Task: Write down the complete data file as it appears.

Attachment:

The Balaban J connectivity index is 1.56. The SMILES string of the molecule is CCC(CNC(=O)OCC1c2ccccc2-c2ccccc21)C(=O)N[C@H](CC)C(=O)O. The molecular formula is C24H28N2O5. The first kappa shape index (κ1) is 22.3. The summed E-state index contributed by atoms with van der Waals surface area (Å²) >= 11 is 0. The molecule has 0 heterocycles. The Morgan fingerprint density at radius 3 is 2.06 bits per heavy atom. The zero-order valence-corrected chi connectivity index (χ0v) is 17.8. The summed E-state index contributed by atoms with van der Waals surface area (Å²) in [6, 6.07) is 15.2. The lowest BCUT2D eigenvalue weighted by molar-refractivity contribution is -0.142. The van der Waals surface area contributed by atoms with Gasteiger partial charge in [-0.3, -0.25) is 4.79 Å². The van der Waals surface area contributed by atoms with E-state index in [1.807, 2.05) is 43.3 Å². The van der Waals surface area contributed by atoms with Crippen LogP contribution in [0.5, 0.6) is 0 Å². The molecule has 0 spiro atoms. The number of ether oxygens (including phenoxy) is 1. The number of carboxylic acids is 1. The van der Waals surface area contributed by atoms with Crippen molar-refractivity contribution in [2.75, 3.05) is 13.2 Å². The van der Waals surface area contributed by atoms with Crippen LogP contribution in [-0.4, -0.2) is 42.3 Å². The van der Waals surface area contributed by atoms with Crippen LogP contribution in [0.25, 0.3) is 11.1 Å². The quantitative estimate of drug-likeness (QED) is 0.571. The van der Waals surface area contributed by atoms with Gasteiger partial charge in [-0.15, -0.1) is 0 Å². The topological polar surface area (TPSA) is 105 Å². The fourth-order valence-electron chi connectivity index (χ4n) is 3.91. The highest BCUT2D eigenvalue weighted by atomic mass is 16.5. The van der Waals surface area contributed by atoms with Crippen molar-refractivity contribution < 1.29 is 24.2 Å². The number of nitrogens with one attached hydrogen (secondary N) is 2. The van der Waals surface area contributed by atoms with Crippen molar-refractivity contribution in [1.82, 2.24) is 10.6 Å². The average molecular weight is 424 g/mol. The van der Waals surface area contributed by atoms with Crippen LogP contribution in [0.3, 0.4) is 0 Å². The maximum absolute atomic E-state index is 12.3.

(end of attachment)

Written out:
The Balaban J connectivity index is 1.56. The SMILES string of the molecule is CCC(CNC(=O)OCC1c2ccccc2-c2ccccc21)C(=O)N[C@H](CC)C(=O)O. The molecular formula is C24H28N2O5. The first kappa shape index (κ1) is 22.3. The summed E-state index contributed by atoms with van der Waals surface area (Å²) >= 11 is 0. The molecule has 0 heterocycles. The Morgan fingerprint density at radius 3 is 2.06 bits per heavy atom. The zero-order valence-corrected chi connectivity index (χ0v) is 17.8. The summed E-state index contributed by atoms with van der Waals surface area (Å²) in [6, 6.07) is 15.2. The lowest BCUT2D eigenvalue weighted by molar-refractivity contribution is -0.142. The van der Waals surface area contributed by atoms with Gasteiger partial charge in [-0.3, -0.25) is 4.79 Å². The van der Waals surface area contributed by atoms with E-state index in [1.807, 2.05) is 43.3 Å². The van der Waals surface area contributed by atoms with Crippen LogP contribution in [0.5, 0.6) is 0 Å². The molecule has 0 spiro atoms. The number of ether oxygens (including phenoxy) is 1. The number of carboxylic acids is 1. The van der Waals surface area contributed by atoms with Crippen molar-refractivity contribution in [2.75, 3.05) is 13.2 Å². The van der Waals surface area contributed by atoms with Crippen LogP contribution in [-0.4, -0.2) is 42.3 Å². The van der Waals surface area contributed by atoms with Crippen LogP contribution in [0.25, 0.3) is 11.1 Å². The quantitative estimate of drug-likeness (QED) is 0.571. The van der Waals surface area contributed by atoms with Gasteiger partial charge in [-0.15, -0.1) is 0 Å². The topological polar surface area (TPSA) is 105 Å². The fourth-order valence-electron chi connectivity index (χ4n) is 3.91. The highest BCUT2D eigenvalue weighted by atomic mass is 16.5. The van der Waals surface area contributed by atoms with Crippen molar-refractivity contribution < 1.29 is 24.2 Å². The number of nitrogens with one attached hydrogen (secondary N) is 2. The van der Waals surface area contributed by atoms with Crippen molar-refractivity contribution in [1.82, 2.24) is 10.6 Å². The average molecular weight is 424 g/mol. The van der Waals surface area contributed by atoms with Crippen LogP contribution in [0.3, 0.4) is 0 Å². The maximum absolute atomic E-state index is 12.3.